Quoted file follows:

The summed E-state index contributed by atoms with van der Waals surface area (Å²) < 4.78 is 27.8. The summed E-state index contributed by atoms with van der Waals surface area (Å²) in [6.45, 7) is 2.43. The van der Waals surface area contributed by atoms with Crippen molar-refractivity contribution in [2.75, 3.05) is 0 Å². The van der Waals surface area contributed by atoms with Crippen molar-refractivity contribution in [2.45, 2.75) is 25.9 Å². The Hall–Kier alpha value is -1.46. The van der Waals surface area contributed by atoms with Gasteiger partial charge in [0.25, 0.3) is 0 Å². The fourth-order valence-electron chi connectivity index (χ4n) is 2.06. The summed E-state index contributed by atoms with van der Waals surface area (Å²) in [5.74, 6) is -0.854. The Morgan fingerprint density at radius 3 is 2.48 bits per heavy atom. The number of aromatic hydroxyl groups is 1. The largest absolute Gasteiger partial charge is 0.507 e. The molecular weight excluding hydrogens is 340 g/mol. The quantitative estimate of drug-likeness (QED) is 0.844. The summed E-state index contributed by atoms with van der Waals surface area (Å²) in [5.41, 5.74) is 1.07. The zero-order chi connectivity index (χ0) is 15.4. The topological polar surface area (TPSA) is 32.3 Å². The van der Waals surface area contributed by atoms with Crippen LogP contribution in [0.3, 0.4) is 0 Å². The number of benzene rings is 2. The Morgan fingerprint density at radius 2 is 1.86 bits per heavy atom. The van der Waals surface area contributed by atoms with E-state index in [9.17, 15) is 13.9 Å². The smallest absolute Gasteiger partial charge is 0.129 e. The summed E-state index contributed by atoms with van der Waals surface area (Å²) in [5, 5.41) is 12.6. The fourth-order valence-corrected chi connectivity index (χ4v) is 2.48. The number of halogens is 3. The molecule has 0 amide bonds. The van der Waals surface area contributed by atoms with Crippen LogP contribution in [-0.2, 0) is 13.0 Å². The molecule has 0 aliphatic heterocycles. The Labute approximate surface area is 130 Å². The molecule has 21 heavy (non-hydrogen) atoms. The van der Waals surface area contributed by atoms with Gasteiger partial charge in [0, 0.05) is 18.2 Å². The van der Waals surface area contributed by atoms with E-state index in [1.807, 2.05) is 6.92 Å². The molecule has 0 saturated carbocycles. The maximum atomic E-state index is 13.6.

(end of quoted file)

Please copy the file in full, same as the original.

The summed E-state index contributed by atoms with van der Waals surface area (Å²) < 4.78 is 27.8. The summed E-state index contributed by atoms with van der Waals surface area (Å²) in [6.45, 7) is 2.43. The van der Waals surface area contributed by atoms with Crippen molar-refractivity contribution in [2.75, 3.05) is 0 Å². The van der Waals surface area contributed by atoms with Crippen molar-refractivity contribution in [2.45, 2.75) is 25.9 Å². The Hall–Kier alpha value is -1.46. The van der Waals surface area contributed by atoms with Gasteiger partial charge in [0.25, 0.3) is 0 Å². The fourth-order valence-electron chi connectivity index (χ4n) is 2.06. The summed E-state index contributed by atoms with van der Waals surface area (Å²) in [5.74, 6) is -0.854. The Morgan fingerprint density at radius 3 is 2.48 bits per heavy atom. The number of aromatic hydroxyl groups is 1. The largest absolute Gasteiger partial charge is 0.507 e. The molecular weight excluding hydrogens is 340 g/mol. The quantitative estimate of drug-likeness (QED) is 0.844. The summed E-state index contributed by atoms with van der Waals surface area (Å²) in [5.41, 5.74) is 1.07. The zero-order chi connectivity index (χ0) is 15.4. The topological polar surface area (TPSA) is 32.3 Å². The van der Waals surface area contributed by atoms with Crippen LogP contribution in [0.3, 0.4) is 0 Å². The number of benzene rings is 2. The Morgan fingerprint density at radius 2 is 1.86 bits per heavy atom. The van der Waals surface area contributed by atoms with E-state index in [9.17, 15) is 13.9 Å². The smallest absolute Gasteiger partial charge is 0.129 e. The summed E-state index contributed by atoms with van der Waals surface area (Å²) in [5, 5.41) is 12.6. The fourth-order valence-corrected chi connectivity index (χ4v) is 2.48. The number of halogens is 3. The molecule has 0 amide bonds. The van der Waals surface area contributed by atoms with Crippen LogP contribution in [-0.2, 0) is 13.0 Å². The molecule has 0 aliphatic heterocycles. The Labute approximate surface area is 130 Å². The molecule has 21 heavy (non-hydrogen) atoms. The van der Waals surface area contributed by atoms with Gasteiger partial charge in [0, 0.05) is 18.2 Å². The van der Waals surface area contributed by atoms with E-state index in [1.807, 2.05) is 6.92 Å². The molecule has 0 saturated carbocycles. The maximum atomic E-state index is 13.6.